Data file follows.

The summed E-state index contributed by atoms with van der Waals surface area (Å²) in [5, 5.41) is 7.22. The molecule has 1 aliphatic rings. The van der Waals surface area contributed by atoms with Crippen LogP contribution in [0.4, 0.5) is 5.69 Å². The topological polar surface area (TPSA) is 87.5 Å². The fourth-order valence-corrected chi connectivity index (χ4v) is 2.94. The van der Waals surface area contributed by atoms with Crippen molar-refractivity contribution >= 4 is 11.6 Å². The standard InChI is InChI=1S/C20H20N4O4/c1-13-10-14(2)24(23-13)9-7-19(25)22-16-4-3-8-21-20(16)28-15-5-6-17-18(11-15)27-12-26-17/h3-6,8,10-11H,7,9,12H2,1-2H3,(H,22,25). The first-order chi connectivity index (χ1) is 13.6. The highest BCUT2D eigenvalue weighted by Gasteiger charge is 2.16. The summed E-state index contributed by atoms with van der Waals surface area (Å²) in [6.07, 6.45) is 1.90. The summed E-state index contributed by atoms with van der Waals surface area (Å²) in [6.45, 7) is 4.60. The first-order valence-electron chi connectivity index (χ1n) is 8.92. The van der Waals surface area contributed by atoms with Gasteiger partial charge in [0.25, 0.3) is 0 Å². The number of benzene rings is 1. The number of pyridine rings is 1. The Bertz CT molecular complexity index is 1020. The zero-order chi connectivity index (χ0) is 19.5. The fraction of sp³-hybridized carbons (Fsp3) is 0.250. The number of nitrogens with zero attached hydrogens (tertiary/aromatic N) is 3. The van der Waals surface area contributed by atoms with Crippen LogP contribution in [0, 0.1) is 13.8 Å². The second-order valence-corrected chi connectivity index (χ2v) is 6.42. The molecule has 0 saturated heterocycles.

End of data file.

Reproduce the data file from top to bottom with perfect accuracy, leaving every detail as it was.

The summed E-state index contributed by atoms with van der Waals surface area (Å²) in [5, 5.41) is 7.22. The molecule has 1 aliphatic rings. The van der Waals surface area contributed by atoms with Crippen LogP contribution in [0.4, 0.5) is 5.69 Å². The topological polar surface area (TPSA) is 87.5 Å². The fourth-order valence-corrected chi connectivity index (χ4v) is 2.94. The van der Waals surface area contributed by atoms with Crippen molar-refractivity contribution >= 4 is 11.6 Å². The standard InChI is InChI=1S/C20H20N4O4/c1-13-10-14(2)24(23-13)9-7-19(25)22-16-4-3-8-21-20(16)28-15-5-6-17-18(11-15)27-12-26-17/h3-6,8,10-11H,7,9,12H2,1-2H3,(H,22,25). The first-order chi connectivity index (χ1) is 13.6. The highest BCUT2D eigenvalue weighted by Gasteiger charge is 2.16. The summed E-state index contributed by atoms with van der Waals surface area (Å²) in [6.07, 6.45) is 1.90. The summed E-state index contributed by atoms with van der Waals surface area (Å²) in [6.45, 7) is 4.60. The first-order valence-electron chi connectivity index (χ1n) is 8.92. The van der Waals surface area contributed by atoms with Gasteiger partial charge in [0.25, 0.3) is 0 Å². The number of benzene rings is 1. The number of pyridine rings is 1. The Bertz CT molecular complexity index is 1020. The zero-order chi connectivity index (χ0) is 19.5. The fraction of sp³-hybridized carbons (Fsp3) is 0.250. The number of nitrogens with zero attached hydrogens (tertiary/aromatic N) is 3. The van der Waals surface area contributed by atoms with Crippen LogP contribution in [0, 0.1) is 13.8 Å². The second-order valence-corrected chi connectivity index (χ2v) is 6.42. The molecule has 0 saturated heterocycles.